Impact of COVID-19 Pandemic on Hospital Onset Bloodstream Infections (HOBSI) at a Large Health System

Link to article at PubMed

Am J Infect Control. 2021 Dec 28:S0196-6553(21)00852-X. doi: 10.1016/j.ajic.2021.12.018. Online ahead of print.


BACKGROUND: The COVID-19 pandemic has had a considerable impact leading to increases in healthcare-associated infections, particularly bloodstream infections (BSI).

METHODS: We evaluated the impact of COVID-19 in 69 US hospitals on BSIs before and during the pandemic. Events associated with 5 pathogens (Staphylococcus aureus, Escherichia coli, Klebsiella pneumoniae, Pseudomonas aeruginosa, and Candida sp.) were stratified by community onset (CO) if ≤ 3 days from admission or hospital onset (HO) if >3 days after admission. We compared pre-pandemic CO and HO rates with pandemic periods and the rates of BSI for those with and without COVID-19.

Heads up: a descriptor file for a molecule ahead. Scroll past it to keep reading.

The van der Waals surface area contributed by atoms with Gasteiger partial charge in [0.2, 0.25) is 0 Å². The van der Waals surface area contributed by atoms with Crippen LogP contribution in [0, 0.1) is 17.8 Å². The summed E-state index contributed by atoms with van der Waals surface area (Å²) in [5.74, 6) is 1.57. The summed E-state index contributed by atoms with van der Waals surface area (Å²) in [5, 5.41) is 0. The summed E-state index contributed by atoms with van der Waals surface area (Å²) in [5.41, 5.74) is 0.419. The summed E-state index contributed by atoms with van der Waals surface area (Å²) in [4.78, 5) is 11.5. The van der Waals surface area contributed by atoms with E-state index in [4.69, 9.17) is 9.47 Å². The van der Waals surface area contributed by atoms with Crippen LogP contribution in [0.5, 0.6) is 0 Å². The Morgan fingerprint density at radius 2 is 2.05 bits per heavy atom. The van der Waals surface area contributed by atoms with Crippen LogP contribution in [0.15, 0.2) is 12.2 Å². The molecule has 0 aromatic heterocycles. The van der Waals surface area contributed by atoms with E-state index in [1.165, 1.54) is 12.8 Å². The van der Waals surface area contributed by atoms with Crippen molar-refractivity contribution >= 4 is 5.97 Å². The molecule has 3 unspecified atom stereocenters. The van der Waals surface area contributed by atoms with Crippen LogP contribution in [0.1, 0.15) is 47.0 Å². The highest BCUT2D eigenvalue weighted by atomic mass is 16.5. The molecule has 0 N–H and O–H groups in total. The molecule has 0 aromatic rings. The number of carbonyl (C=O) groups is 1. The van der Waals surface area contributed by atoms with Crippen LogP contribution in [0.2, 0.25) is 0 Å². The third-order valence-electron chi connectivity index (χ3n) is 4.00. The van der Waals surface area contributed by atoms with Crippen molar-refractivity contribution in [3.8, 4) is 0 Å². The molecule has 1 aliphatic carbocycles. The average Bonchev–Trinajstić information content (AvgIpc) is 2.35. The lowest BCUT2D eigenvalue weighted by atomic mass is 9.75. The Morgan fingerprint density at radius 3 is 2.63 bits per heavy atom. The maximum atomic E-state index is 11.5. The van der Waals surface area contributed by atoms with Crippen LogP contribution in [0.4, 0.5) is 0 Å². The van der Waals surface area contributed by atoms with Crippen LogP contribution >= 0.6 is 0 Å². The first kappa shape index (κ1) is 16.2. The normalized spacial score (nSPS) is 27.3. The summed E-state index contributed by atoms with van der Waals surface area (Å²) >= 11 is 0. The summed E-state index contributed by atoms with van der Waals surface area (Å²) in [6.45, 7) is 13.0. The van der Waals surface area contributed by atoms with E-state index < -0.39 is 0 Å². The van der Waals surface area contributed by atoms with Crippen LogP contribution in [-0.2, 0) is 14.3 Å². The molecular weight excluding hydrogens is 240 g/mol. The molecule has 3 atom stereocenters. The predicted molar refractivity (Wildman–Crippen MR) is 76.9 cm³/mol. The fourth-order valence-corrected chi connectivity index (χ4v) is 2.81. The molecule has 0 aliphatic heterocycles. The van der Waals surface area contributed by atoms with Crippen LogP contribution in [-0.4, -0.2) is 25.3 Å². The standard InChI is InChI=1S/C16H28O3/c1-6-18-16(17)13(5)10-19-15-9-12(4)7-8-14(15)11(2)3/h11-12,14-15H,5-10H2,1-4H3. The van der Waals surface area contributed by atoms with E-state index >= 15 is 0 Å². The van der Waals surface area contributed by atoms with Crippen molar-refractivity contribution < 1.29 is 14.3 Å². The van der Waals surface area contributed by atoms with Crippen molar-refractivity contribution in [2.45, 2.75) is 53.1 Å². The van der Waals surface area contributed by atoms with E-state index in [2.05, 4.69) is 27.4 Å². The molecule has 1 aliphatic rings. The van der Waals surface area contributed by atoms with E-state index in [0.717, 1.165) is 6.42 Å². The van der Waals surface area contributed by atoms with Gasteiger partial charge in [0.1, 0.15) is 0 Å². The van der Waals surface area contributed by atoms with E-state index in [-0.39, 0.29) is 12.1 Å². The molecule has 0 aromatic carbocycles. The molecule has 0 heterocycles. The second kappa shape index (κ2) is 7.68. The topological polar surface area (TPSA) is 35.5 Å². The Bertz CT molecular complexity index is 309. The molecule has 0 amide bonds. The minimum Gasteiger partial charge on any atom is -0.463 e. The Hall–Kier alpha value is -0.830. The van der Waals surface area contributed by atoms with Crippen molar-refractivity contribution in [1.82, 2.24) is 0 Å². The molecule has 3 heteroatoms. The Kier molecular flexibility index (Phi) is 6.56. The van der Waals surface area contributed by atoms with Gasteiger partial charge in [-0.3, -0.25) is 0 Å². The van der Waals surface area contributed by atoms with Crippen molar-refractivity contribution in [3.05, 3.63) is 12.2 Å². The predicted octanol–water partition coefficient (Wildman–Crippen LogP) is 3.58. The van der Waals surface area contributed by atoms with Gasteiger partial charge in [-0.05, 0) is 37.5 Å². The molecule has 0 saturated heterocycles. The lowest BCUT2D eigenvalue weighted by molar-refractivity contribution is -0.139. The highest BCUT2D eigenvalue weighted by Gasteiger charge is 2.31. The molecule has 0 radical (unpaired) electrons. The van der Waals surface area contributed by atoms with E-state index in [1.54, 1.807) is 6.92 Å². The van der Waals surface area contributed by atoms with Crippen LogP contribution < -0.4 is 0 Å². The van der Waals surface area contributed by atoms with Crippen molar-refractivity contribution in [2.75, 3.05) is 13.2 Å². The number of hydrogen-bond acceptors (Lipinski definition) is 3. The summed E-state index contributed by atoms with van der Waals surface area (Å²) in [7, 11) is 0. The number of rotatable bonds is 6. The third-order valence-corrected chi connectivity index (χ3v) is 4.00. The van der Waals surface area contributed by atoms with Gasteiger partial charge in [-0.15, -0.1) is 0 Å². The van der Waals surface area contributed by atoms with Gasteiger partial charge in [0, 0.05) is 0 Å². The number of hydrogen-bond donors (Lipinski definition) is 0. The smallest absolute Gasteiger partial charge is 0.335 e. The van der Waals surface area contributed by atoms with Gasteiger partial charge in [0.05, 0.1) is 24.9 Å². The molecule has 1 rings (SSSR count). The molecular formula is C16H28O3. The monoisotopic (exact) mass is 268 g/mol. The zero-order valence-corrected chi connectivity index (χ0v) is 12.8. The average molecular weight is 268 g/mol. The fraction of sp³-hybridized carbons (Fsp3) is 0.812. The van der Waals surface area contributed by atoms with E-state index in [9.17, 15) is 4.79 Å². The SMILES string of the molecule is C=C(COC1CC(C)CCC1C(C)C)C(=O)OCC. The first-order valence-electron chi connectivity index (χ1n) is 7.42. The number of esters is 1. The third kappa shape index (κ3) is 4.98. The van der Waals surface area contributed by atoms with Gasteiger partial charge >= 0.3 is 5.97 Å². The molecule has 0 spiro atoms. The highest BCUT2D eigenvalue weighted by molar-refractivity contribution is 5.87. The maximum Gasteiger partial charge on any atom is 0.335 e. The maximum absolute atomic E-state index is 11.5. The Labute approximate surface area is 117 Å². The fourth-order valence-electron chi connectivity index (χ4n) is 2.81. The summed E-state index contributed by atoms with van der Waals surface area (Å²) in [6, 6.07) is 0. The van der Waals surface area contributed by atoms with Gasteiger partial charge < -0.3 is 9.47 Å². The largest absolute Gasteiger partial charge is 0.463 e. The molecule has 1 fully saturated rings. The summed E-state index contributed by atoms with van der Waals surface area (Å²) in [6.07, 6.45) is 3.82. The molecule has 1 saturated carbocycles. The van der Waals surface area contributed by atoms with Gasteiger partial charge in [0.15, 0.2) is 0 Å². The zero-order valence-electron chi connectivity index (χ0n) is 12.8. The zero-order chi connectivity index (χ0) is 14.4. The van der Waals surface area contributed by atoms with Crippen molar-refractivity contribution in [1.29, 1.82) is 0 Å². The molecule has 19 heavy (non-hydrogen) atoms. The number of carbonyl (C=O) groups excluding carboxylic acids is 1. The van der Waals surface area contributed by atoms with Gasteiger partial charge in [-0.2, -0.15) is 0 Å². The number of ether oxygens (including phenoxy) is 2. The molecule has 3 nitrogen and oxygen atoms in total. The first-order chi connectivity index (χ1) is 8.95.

RESULTS: COVID-19 patients were less likely to be admitted with COBSI compared to others (10.85 vs. 22.35 per 10,000 patient days; p<0.0001). There was a significant increase between pre-pandemic and pandemic HOBSI rates (2.78 vs. 3.56 per 10,000 patient days; p<0.0001). Also, COVID-19 infected patients were 3.5 times more likely to develop HOBSI compared to those without COVID-19 infection (9.64 vs. 2.74 per 10,000 patient-days; p<0.0001).

CONCLUSIONS: The COVID-19 pandemic period was associated with substantial increases in HOBSI and largely attributed to COVID-19 infected patients. Future research should evaluate whether such measures would be beneficial to incorporate in evaluating infection prevention trends.

PMID:34971717 | PMC:PMC8714610 | DOI:10.1016/j.ajic.2021.12.018

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